There can surely be no more serious data breach than one which does not ‘merely’ put a person at risk of embarrassment, financial loss or loss of privacy, than one which exposes a person to actual risk of harm to life and limb.
I have written before about the case of a client of my firm (‘A’) who must remain anonymous as they are in the witness protection programme because of the threat to their life from criminal individuals against whom our client had previously testified.
Financial problems had sadly driven our client to bankruptcy in August 2011. In view of our client’s status in the witness protection programme the bankruptcy Order was quite specific: our client’s details were not to be published in the London Gazette (which is what happens in ‘ordinary’ bankruptcy cases).
Sadly and shockingly the Official Receiver and the Insolvency Service failed to heed the Court Order and published full details of our client in the Gazette including their real name, witness protection name and address.
Such was the severity of the risk which this totally reprehensible error caused to our client, they were immediately contacted by the Police and were instructed that in 2 hours time Officers would be arriving to transport them to a safe location. Having lived at their current address since 1999, our client was now about to be moved to a ‘safe house’ hundreds of miles away in a different part of the country. Our client’s whole life was about to be uprooted and they had only 2 hours in which to pack 2 holdalls of belongings, and nothing more.
Our client was not allowed to tell any of their friends, work colleagues, not even their relationship partner what was happening to them or where they were going. Not only was our client’s physical location being changed, but they had to have a new name and identity imposed upon them. As far as our client’s former friends and partner were concerned therefore A simply disappeared into thin air overnight. A more minor, but nonetheless upsetting detail is that A had to leave pet fish behind in the hurry to move, who subsequently died from neglect.
As can be imagined, the psychological effect of these events upon our client was immense, and they were thrown into turmoil.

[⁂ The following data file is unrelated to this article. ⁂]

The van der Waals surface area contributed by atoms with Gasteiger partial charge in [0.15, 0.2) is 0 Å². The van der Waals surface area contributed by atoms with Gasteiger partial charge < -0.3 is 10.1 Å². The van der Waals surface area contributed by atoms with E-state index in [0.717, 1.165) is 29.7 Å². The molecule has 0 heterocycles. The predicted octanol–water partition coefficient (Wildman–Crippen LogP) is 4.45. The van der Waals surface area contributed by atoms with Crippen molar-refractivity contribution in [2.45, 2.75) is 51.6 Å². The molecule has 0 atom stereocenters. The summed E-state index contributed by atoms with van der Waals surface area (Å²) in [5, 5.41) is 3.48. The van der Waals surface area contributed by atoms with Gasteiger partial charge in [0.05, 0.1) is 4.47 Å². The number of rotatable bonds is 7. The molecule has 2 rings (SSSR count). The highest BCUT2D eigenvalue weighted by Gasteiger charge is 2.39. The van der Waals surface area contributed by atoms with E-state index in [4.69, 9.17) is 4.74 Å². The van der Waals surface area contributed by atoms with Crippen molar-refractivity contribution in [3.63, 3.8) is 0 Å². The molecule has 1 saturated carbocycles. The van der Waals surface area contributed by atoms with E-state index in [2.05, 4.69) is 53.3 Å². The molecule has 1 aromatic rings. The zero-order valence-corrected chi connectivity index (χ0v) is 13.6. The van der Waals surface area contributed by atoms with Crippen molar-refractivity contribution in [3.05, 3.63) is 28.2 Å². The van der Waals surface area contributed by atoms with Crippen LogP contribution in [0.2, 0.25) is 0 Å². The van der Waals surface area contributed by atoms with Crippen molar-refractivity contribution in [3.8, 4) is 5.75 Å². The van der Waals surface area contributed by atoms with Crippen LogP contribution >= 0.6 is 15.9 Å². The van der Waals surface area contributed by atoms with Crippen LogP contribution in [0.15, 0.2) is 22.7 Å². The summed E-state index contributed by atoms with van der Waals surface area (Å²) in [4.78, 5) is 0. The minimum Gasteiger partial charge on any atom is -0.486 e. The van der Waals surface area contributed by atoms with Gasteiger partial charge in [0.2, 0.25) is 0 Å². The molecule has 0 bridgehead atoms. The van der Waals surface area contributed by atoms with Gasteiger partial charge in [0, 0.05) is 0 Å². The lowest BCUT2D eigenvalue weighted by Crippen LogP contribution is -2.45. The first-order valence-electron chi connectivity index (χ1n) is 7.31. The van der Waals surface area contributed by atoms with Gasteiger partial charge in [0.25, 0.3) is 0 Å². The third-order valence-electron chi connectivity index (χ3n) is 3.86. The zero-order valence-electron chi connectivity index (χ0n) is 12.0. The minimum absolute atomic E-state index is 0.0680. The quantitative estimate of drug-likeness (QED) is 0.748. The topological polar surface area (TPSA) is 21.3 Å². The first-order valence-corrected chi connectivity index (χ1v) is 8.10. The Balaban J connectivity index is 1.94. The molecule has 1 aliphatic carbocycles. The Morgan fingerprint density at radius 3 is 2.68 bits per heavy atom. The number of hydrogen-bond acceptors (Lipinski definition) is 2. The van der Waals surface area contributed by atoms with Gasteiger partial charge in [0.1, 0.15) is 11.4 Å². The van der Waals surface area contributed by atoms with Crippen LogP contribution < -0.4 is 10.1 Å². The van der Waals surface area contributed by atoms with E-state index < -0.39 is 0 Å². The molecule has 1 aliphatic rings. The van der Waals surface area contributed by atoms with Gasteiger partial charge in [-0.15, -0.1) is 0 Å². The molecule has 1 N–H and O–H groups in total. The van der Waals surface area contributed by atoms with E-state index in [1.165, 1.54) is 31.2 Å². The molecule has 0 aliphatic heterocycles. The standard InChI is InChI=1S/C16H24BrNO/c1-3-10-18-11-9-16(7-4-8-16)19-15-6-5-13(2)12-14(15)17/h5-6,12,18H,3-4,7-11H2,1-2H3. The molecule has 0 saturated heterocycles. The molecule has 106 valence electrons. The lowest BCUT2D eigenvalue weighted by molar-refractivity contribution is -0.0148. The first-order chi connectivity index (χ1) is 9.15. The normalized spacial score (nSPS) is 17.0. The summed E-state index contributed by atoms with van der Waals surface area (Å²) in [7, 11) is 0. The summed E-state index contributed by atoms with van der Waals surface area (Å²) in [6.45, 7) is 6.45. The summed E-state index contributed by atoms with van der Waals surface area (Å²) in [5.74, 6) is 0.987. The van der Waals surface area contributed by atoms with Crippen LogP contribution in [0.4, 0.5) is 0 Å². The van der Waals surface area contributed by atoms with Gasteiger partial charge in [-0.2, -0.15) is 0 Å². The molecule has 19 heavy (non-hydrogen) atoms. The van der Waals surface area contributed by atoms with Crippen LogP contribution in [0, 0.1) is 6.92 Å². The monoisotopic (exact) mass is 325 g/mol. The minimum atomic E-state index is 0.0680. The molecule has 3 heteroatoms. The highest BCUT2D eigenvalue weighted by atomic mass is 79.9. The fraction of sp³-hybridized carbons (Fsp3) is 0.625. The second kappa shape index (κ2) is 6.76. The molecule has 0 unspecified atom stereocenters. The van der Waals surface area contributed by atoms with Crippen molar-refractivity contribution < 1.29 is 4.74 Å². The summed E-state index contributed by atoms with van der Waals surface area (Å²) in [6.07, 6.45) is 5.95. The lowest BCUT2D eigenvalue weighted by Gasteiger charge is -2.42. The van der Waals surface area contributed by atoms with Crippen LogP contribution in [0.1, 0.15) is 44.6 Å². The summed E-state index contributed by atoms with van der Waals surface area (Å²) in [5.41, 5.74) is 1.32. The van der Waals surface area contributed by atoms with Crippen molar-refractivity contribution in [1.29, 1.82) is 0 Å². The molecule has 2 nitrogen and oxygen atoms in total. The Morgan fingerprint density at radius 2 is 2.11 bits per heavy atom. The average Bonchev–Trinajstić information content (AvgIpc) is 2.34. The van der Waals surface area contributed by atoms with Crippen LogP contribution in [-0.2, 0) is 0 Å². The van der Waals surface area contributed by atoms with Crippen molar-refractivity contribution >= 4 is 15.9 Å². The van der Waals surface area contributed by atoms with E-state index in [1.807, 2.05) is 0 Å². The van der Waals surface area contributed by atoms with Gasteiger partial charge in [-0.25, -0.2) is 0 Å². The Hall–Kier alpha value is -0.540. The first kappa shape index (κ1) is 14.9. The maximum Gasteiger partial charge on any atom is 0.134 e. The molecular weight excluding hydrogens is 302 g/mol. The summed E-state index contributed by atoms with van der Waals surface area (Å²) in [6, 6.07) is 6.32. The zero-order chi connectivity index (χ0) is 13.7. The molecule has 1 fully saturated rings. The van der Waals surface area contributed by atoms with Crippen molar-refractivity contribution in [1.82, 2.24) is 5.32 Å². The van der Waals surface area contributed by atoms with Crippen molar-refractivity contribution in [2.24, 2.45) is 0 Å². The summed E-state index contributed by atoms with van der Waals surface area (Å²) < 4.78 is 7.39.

Imagine having to leave behind virtually the entire contents of your home and never to be able to return to it. To not be able to tell your partner or friends what is happening to you. To have to create a new fictitious ‘life story’ to tell to your new community of neighbours and work colleagues.
Our client quite rightly sought damages for this trauma and the financial losses suffered as a result of the negligence of the Official Receiver and the Insolvency Service.
Negligence was admitted early on, but the extent of our client’s losses were denied and our client had to go through a long and arduous Court process to achieve the compensation which they deserved.
It seemed that the Defendants simply did not to any real extent appreciate the full impact of their negligence upon our client and seemed to consider what our client had suffered to be a relatively minor inconvenience.
This was reflected in the fact that the Defendant’s first offer of settlement was a derisory £5,000. £5,000 as compensation for the loss of a person’s home, friends, relationship, treasured belongings and even their name? Our client quite rightly rejected this offer which was frankly more comparable to the level of damages that are awarded in straightforward claims for whiplash injury….
The callous attitude of the Defendants towards A was amply demonstrated by the tactics the Defendants adopted in fighting A’s claim for compensation. Firstly, they asked A to prove ownership of all the routine and modest items of contents/clothing that A had to abandon at their old house. The Defendants should have asked themselves if they keep documentary records of all the clothes they ever buy or of all the contents of their homes. The idea that a person who had to abandon their home at such short notice, would be able to produce documents/ receipts/ photographs or other evidence of all of their possessions and household goods was not only unreasonable but also insulting. Did the Defendants really think it likely that A lived in the house without any clothes, without any furniture, without any household contents? The Defendants appeared to show no understanding of the reality of what they had put A through.